“Ten Thousand Dollars More” has few surprises to offer.  The story’s premise has been frequently portrayed in many genres, and the development is predictactable.  An unusual characterization could have saved it, but Poshtakov lets his protagonist become an irredeemable cliché while the other characters’ fleeting appearances do little more than advance the plot.

Johan Vladimir’s “The Assassination” is set in Tarnovo, Bulgaria in an unspecified future.  Evtim, a saint and the patriarch of the city, tries to live his life reading books and enjoying his trances in the city now ruled by Pagan deities.  Evtim’s body has changed and so has his life.  The Christian saints either live hidden or are tolerated but controlled by the new dominant deities.  Evtim has had luck and is even liked by the authorities, but when a group of saints makes a plan to murder the goddess dominating the city, he will inevitably become involved. 

“The Assassination” is the longest by far of the stories in this issue.  Its length is justified by its successful effort to create a world.  At first, it was difficult for me to orient in this story, difficulties increased by my lack of knowledge of Bulgarian folklore.  However, my effort was rewarded with a charming reading experience.  The battle between the two different systems of beliefs involves many theological and philosophical issues that, rather than becoming hollow discussions, find their expression in the political organization and in the balance of forces in the city.  In the midst of this difficult transposition of theology and philosophy in a fictional world, Vladimir also succeeds in providing a strong characterization for his protagonist as well as for many of his secondary characters.  What’s more, and what makes this story outstanding, is Vladimir’s convoluted style wich succeeds in creating a grimly illuminated world that captures the reader in its atmosphere long after the end.

Sergey Gerasimov’s “Sunset in the Gulf of Cyclopses” is set on the red planet.  Ronald Brook arrives on Mars after some strange accidents and the disappearance of a couple astronauts who preceded him.  As Ronald will discover, the lonely, deserted planet is not so lonely after all.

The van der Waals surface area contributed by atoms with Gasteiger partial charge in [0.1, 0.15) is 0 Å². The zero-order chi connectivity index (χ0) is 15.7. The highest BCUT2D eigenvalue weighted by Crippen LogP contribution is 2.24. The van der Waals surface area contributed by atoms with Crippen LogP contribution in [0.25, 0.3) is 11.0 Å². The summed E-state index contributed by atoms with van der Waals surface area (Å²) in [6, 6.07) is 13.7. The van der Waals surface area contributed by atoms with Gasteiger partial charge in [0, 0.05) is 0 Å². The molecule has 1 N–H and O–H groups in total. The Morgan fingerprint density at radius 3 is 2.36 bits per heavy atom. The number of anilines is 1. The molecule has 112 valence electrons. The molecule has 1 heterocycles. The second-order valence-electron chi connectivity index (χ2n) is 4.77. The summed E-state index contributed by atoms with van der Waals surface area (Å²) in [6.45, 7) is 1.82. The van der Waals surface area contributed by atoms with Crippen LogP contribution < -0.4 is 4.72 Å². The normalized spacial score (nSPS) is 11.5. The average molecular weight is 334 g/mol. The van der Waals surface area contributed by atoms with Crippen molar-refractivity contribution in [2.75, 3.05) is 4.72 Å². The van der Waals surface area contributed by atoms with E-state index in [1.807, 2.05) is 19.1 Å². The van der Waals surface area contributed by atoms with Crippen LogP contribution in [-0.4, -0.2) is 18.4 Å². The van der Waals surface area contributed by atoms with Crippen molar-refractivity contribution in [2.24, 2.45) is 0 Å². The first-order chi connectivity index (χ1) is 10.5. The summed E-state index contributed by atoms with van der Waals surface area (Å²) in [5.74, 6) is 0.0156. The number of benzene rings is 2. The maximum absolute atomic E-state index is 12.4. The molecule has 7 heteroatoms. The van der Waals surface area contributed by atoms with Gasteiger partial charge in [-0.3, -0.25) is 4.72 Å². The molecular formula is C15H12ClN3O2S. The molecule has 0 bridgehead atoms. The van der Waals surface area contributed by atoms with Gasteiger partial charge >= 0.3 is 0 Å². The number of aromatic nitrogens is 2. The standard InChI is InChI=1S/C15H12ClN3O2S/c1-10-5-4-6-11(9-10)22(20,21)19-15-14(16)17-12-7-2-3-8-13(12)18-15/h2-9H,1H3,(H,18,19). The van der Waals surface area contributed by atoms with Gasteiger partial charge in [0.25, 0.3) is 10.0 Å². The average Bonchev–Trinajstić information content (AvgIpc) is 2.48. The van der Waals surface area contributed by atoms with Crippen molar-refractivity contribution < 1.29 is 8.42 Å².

“Sunset in the Gulf of Cyclopses” is a classic Martian tale.  The odd environment of Mars, the likeliness of finding life, and the eeriness of the climate all play a part.  The story also makes use of mythological references; however, the references are not pursued to the end and seem to do little to provide a coherent rationale for their presence in the story.  A slight variation is given to the story by the uncanny Martian logic of the alien, but again the idea is not pursued to its conclusion.  The story is enjoyable: not a masterpiece, not a life-changing read, but light and agreeable.

In Boris Dolingo’s “The Architect of the Apocalypse,” twenty-year-old Maxim Uglov is unhappy with his studies as an engineer but also scared of leaving them as he has no other prospect than being drafted in the Russian army.  As Max reflects on his life, an old bum comes to offer him his former job as the architect of the apocalypse under the supervision of the mysterious Gamers.  The job entails many powers and advantages, with the sole inconvenience of also entailing mass murder.

As the old man tells Max the story of his career, the dialogue between the two becomes engaging and not devoid of some irony.  The characterization is also successful and the depiction of Max’s initial situation succeeds in eliciting sympathy in the reader.  The story is based on an extremely interesting idea.  The concept has potential and could have been developed further.  Nevertheless, the story remains captivating and humorous.